But best of all is that The Pink Door is also an entertainment venue. There’s a burlesque show and trapeze artist who swing from the trapeze that’s right above your heads in the dining room. If you’re looking for something unique and fun, this is the place. There’s also an amazing view from the outdoor terrace. In the summer, it’s one of the best places to eat dinner in the city. I really can’t say enough great things about this place. Check out their website for specific performance times and to make a reservation.
Address: 1919 Post Alley, Seattle, WA 98101
Located in the Fremont neighborhood, there is rarely a time when Revel isn’t packed full of hungry diners. Owned by husband and wife cooking team Rachel Yang and Seif Chirchi, who are rapidly building an empire in Seattle, Revel focuses on Korean dishes prepared with French technique in a modern industrial-designed space. The kitchen is completely open and diners can sit on one side of the prep table and watch the goings on. My favorite thing on the menu is the pancakes and the rice bowls, but they also have a BBQ meat plate that’s packed full of whatever meat they happen to be featuring that month.
Address: 403 N 36th St, Seattle, WA 98103
Art of the Table
Art of the Table has recently moved to a new, much larger space just on the fringe of downtown Seattle. What was once a cozy little place has now blossomed into a modern, light-filled and vibrant restaurant. They are still, of course, cooking innovative, seasonal, locally-sourced food, all made entirely from scratch. If you’re lucky enough to get a seat at the Chef’s Table overlooking the kitchen, you’ll be treated to a culinary show as the chef creates the stunning plates of food.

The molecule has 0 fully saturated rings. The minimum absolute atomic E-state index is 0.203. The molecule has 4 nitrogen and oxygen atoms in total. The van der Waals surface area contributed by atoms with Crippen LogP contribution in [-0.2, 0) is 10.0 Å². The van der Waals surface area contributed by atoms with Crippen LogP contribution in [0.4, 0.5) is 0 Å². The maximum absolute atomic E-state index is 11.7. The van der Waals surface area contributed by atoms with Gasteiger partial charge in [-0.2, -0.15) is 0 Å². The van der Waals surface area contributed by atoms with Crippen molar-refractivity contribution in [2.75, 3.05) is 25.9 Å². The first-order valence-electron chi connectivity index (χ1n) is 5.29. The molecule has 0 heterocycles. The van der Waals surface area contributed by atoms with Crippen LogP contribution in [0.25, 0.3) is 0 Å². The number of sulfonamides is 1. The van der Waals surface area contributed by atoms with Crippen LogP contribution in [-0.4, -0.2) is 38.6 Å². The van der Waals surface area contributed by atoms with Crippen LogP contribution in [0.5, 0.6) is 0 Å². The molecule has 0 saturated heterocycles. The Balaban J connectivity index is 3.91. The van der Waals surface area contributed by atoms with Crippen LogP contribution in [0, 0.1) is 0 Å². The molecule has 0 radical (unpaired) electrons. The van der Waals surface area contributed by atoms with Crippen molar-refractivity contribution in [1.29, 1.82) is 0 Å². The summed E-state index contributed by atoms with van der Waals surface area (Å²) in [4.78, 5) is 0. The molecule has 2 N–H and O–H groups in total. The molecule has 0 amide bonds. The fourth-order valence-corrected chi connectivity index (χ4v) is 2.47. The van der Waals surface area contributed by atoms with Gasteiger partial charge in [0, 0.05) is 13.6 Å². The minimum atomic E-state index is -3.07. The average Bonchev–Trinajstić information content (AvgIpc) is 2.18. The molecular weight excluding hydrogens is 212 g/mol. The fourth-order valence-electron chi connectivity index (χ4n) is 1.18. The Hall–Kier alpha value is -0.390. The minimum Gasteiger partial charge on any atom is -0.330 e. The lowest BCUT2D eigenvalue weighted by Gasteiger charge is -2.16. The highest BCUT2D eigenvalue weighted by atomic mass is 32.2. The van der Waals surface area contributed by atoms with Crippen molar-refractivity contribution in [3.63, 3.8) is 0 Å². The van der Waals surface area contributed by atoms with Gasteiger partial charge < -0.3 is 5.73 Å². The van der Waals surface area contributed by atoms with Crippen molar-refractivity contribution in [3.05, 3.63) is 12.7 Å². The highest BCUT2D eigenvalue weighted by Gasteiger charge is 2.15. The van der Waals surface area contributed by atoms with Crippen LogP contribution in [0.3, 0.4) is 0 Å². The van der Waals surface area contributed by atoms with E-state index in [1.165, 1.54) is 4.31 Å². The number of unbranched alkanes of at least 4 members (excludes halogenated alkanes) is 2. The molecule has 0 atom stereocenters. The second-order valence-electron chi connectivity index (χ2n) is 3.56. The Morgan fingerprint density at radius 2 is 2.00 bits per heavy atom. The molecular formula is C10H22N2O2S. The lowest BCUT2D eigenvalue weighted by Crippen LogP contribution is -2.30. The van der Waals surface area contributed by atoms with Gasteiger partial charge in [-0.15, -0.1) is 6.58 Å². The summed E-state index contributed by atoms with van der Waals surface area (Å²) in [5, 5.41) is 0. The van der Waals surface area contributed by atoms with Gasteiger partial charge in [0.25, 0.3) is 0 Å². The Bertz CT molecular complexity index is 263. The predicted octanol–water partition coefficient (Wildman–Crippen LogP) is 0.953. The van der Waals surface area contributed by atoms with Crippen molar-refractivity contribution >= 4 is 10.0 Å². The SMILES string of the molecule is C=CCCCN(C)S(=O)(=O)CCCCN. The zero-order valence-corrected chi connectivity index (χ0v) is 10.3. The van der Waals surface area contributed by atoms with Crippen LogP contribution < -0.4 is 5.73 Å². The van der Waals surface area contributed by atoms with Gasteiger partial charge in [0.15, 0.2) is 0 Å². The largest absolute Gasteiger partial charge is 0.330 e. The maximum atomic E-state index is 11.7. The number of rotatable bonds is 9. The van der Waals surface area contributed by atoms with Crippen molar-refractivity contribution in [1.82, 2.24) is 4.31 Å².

The tasting menu is the way to go here. Every plate is more spectacular than the last. And it’s not just mouthwatering to look at, it’s also incredibly good food. You know they’ve poured their soul into that menu. And it’s a meal you won’t soon forget. I personally think it’s one of the best places to eat in Seattle, and particularly well suited for a special occasion.
Address: 3801 Stone Way N Suite A, Seattle, WA 98103
While the Seattle location is one of two RN74 Restaurants in the U.S., along with a dozen or so others by chef Michael Mina, it’s no where near a chain restaurant. Serving upscale French fare with a Northwest flair, RN74 beats out most of the competition in Seattle because of the consistently delicious food, the impeccable service and the trendy atmosphere.